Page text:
Of course the law usually respects the corporate form. The law ought to do so whenever it's convenient to do so, and ignore the corporate form whenever that's convenient. And regular people like you and me should always look through the corporate form and see the people.
Let's not reify the corporation: like Soylent Green, it's people.
The federal constitution protects public-employee pension obligations, and many states provide additional protection -- which is all to the good. But California goes overboard.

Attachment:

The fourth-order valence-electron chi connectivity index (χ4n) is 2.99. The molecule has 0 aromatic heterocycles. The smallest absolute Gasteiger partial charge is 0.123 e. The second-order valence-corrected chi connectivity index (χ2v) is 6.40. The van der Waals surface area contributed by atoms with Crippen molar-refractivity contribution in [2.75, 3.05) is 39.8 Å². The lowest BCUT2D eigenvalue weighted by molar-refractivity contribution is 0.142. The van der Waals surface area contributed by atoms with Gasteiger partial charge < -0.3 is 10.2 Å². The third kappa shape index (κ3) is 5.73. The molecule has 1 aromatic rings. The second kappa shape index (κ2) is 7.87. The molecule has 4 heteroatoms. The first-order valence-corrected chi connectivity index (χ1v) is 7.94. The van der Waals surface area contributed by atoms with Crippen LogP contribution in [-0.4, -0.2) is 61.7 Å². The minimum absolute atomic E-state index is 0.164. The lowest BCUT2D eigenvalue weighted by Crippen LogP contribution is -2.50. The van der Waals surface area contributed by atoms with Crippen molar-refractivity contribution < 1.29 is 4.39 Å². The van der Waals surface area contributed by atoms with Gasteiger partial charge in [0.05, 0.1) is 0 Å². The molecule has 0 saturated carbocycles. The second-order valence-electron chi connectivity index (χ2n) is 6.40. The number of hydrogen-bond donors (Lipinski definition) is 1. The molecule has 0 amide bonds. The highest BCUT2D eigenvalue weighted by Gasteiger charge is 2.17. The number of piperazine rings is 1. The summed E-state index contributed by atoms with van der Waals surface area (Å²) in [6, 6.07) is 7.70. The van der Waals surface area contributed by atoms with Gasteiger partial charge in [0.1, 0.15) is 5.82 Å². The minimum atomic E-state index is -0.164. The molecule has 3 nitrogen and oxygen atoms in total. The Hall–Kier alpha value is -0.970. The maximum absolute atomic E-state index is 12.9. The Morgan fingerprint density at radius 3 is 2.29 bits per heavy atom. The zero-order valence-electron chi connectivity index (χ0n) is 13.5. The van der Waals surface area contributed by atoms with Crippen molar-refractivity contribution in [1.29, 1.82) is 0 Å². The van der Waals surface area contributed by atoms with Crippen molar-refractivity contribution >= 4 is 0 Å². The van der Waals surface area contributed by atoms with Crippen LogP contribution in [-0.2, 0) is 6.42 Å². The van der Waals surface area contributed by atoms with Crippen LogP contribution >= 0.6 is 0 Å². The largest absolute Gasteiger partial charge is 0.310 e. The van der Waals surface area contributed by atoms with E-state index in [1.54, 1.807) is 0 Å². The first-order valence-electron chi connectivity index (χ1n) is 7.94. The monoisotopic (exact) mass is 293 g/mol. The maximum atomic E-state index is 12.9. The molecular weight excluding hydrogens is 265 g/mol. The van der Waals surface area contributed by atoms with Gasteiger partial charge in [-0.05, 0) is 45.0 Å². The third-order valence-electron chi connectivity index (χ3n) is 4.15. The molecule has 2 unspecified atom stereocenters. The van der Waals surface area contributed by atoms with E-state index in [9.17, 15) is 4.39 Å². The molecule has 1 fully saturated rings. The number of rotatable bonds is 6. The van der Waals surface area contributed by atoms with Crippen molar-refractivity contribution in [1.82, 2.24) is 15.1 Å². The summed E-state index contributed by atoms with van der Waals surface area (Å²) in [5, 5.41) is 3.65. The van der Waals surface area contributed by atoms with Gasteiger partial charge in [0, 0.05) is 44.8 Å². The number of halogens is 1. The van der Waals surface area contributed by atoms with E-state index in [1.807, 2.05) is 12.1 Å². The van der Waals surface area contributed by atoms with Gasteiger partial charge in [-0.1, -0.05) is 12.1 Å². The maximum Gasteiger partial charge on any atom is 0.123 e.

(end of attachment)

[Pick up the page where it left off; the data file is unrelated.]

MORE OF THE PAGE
Wahhabi, wasabi, kohlrabi
Hobby Lobby was rightly decided given RFRA, but I'm not sure that RFRA should be considered valid.
The Supreme Court just decided a compulsory union dues case. You'll never believe what happens next!
The opinion striking down California teacher tenure and seniority statutes is badly reasoned and will probably be struck down on appeal.
Reason's latest Annual Privatization Report is out, and it reprints my blog post about the Israeli Supreme Court's decision striking down private prisons on philosophical grounds.
The Supreme Court has granted cert in the Amtrak case that I blogged about earlier and in which I filed an amicus brief supporting cert. The main issue is whether there exists a special (and stricter) non-delegation doctrine for private entities; I argue that there isn't.